According to the Mayo Clinic, a “heart transplant is an operation in which a failing, diseased heart is replaced with a healthier, donor heart. Heart transplantation is a treatment that is usually reserved for people who have tried medications or other surgeries, but their conditions have not improved sufficiently.” The Mayo clinic underscores this definition declaring that the operation is major surgery with a good chance of survival for those who receive appropriate recovery care.
My experience was based on the Mayo Clinic’s very realistic evaluation of the process including qualifications for transplantation, wait list experiences, surgical procedures and aftercare practices. From the patient’s perspective, those are the physical phases of heart transplantation.
But, heart transplantation is more than that, much more. It will affect every aspect of your life for the rest of your life. It is a physical and psychological trip that has mountainous highs and steep valleys. The ride is not always smooth but can be exhilarating and when push comes to shove, the chances are good that you will live a longer life with surprising benefits.
Successful heart transplantation requires strict compliance before and after the surgery. This means consuming powerful medications that will attack every other organ in your body, monitoring your liquid intake and eliminating your salt intake. Without compliance the patient makes a difficult trip an impossible journey.
The patient’s cardiologist will monitor your medication on a very regular schedule. If you are non-compliant while on the wait list, you will not receive the new organ. The donor, the transplant team, the transplant center and your loved ones will be counting on you to do your part. It will not always be easy. It will not be fun. And, you are taking an organ that would be appreciated by other people on the wait list.
Yes, heart transplantation comes at a price. Not only significant monetary considerations but at physical and emotional tolls for the recipient and all those close to the recipient. If you were active before the transplant, you can be active again; emotionally, physically and sexually. But, the aura of responsibility is always there.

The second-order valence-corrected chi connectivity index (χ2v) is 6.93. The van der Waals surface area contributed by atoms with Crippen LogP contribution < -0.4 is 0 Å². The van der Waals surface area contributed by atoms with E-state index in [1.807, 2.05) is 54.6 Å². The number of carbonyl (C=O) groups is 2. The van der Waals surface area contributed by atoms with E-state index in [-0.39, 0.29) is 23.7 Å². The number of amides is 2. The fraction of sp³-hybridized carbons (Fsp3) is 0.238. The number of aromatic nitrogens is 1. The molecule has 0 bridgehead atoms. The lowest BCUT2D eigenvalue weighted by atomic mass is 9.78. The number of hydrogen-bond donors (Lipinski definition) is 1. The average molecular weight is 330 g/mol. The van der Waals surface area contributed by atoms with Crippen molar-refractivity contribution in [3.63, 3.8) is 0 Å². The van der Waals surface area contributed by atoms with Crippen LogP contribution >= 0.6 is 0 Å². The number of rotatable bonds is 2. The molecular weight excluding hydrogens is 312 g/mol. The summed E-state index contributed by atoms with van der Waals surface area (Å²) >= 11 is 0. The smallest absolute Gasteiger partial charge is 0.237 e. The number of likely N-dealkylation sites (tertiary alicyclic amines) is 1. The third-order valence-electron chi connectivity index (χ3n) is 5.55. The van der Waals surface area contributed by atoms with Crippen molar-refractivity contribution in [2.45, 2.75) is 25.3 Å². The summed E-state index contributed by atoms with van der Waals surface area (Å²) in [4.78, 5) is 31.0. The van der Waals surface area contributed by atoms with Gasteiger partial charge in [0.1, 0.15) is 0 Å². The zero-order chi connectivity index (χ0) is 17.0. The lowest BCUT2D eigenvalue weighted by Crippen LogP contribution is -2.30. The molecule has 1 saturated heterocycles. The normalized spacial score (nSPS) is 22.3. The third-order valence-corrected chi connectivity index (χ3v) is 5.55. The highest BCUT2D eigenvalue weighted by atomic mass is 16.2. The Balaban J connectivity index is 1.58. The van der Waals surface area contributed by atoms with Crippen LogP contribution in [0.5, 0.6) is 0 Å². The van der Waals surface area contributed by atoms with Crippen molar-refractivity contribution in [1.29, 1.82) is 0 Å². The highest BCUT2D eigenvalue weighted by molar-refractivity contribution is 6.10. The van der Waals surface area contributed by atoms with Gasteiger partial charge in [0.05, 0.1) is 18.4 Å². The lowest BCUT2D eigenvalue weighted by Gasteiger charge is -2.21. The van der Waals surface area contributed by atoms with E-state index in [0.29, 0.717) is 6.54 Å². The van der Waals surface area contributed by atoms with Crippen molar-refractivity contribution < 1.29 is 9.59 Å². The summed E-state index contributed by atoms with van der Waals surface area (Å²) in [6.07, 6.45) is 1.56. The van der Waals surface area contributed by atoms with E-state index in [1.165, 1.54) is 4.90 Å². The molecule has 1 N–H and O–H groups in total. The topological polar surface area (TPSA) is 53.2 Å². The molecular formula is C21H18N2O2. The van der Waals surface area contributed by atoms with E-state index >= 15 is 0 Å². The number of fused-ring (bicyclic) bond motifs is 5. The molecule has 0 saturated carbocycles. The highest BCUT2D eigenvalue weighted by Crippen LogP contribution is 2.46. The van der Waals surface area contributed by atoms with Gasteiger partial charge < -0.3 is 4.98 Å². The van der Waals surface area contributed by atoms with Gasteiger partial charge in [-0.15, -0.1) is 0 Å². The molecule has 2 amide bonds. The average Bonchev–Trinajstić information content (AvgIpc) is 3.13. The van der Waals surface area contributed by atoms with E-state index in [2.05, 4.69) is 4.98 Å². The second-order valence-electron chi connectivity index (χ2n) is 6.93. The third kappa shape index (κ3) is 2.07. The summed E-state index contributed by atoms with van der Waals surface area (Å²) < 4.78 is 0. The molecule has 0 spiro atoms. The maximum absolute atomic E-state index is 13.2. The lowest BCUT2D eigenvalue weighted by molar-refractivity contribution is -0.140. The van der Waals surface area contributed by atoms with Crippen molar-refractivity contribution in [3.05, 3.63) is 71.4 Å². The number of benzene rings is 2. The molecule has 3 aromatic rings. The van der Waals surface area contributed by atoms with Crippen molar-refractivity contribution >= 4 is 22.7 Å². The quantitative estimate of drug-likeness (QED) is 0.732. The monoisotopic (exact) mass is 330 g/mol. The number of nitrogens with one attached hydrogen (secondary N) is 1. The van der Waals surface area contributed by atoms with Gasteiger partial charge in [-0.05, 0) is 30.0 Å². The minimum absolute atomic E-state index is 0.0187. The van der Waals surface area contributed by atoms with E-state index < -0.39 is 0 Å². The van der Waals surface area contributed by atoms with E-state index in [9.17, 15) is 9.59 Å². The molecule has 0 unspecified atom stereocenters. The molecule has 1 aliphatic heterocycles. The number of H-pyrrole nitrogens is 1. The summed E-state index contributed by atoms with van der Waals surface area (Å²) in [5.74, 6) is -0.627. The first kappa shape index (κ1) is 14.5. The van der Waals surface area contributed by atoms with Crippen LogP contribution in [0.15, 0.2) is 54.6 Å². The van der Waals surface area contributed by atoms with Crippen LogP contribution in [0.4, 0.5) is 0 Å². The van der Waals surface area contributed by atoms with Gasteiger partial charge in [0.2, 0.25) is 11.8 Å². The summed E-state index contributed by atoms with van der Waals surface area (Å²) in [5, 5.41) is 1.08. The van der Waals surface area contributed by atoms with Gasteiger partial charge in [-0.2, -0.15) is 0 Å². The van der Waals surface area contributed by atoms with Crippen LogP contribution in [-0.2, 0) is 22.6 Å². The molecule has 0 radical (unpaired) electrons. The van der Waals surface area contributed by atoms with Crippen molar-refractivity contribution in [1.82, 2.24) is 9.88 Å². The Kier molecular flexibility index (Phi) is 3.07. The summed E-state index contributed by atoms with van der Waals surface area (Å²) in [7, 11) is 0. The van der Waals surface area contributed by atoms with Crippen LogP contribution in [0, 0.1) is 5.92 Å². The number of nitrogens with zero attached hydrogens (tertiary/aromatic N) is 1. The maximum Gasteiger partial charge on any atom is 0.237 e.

The idea that a heart transplant recipient will receive the organ and then return to the same lifestyle is not the way it works. Actually, every heart transplant is unique but similar in many ways. It would be rare that there were no lifestyle changes. The chances are good that your diet will change substantially. Your capacity for activity should increase. It would not be unusual that your life and the lives of those close to you take on new perspectives.
The reality is that the extension of your life comes with the risks of a very invasive operation. After the operation, the very medicines that protect you from rejection of the new organ by the rest of the body compromise your immune system. These helpful drugs extend your life at the cost of a compromised immune system. You are rendered defenseless against multitudes of damaging possibilities. There is no such thing as a common cold. Every scrape can become a launching platform for infection.
All the physical illnesses that were once no-brainers are serious issues. A temperature of 100 can equate to a temperature of 103 in your former life. Infections can enter the body, the lungs and other areas. In my case, a fungal infection moved from my left lung to my spine and necessitated removal of a section of my spine and removal of two ribs. The ribs were placed in the gap in my spine along with a steel rod, chicken wire and a steel plate. A year and six months later, there is residual 24/7 unrelenting pain. This is certainly not typical of the heart transplant process. It is an extreme case, but things like this can happen. Before the transplant, I had been exposed to this mold before but had an immune system to fend of the fungus.
Every heart transplant recipient must understand the consequences of a compromised immune system. They are long-lasting and far-reaching.
Who is eligible for heart transplantation?
Heart transplants are performed when other therapies for heart problems have failed. In adults, heart failure is caused by:
- Coronary heart disease
- Weakening of the heart muscle
- Valvular heart disease
- Congenital heart defect
- Failure of a previous transplant
Heart transplantation is not for everyone. Most centers have conditional policies regarding transplant candidates:
- Age – Usually must be in the program by 65 or 70 in some centers like Tampa General Hospital.
- Conflicting medical conditions.
- Serious blockage in arteries.
- Medical history of cancer.
- Non-compliant lifestyle
The Ventricular Assist Device is an option many centers use for patients who have not received an organ at a good time. The insertion of this miniature pump is a major surgery similar to open heart surgery.
As a matter of interest, the Mayo Clinic has heart transplant teams in Arizona, Florida, and Minnesota, the home of the renowned clinic. The Clinic has found that one immunosuppressant, sirolimus or rapamycin has proven to increase kidney function in some transplant recipients.